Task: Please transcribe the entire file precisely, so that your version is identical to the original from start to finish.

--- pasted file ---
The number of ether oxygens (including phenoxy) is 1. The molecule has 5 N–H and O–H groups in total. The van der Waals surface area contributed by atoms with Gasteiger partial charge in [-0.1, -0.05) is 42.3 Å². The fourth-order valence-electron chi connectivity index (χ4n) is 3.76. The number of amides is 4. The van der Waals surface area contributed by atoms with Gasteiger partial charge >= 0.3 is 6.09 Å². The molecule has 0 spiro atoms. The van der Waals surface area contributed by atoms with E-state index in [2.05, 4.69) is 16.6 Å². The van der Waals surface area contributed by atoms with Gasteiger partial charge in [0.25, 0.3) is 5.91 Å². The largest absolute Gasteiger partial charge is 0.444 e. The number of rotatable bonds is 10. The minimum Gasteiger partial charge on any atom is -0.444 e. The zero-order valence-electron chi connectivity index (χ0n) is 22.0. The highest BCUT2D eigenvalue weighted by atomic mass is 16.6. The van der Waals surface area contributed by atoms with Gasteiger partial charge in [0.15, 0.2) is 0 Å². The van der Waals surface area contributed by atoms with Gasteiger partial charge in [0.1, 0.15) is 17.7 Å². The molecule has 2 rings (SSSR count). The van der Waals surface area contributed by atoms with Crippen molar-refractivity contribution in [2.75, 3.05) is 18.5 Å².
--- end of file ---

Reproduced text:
The number of ether oxygens (including phenoxy) is 1. The molecule has 5 N–H and O–H groups in total. The van der Waals surface area contributed by atoms with Gasteiger partial charge in [-0.1, -0.05) is 42.3 Å². The fourth-order valence-electron chi connectivity index (χ4n) is 3.76. The number of amides is 4. The van der Waals surface area contributed by atoms with Gasteiger partial charge >= 0.3 is 6.09 Å². The molecule has 0 spiro atoms. The van der Waals surface area contributed by atoms with E-state index in [2.05, 4.69) is 16.6 Å². The van der Waals surface area contributed by atoms with Gasteiger partial charge in [0.25, 0.3) is 5.91 Å². The largest absolute Gasteiger partial charge is 0.444 e. The number of rotatable bonds is 10. The minimum Gasteiger partial charge on any atom is -0.444 e. The zero-order valence-electron chi connectivity index (χ0n) is 22.0. The highest BCUT2D eigenvalue weighted by atomic mass is 16.6. The van der Waals surface area contributed by atoms with Gasteiger partial charge in [0.15, 0.2) is 0 Å². The van der Waals surface area contributed by atoms with Gasteiger partial charge in [0.1, 0.15) is 17.7 Å². The molecule has 2 rings (SSSR count). The van der Waals surface area contributed by atoms with Crippen molar-refractivity contribution in [2.75, 3.05) is 18.5 Å².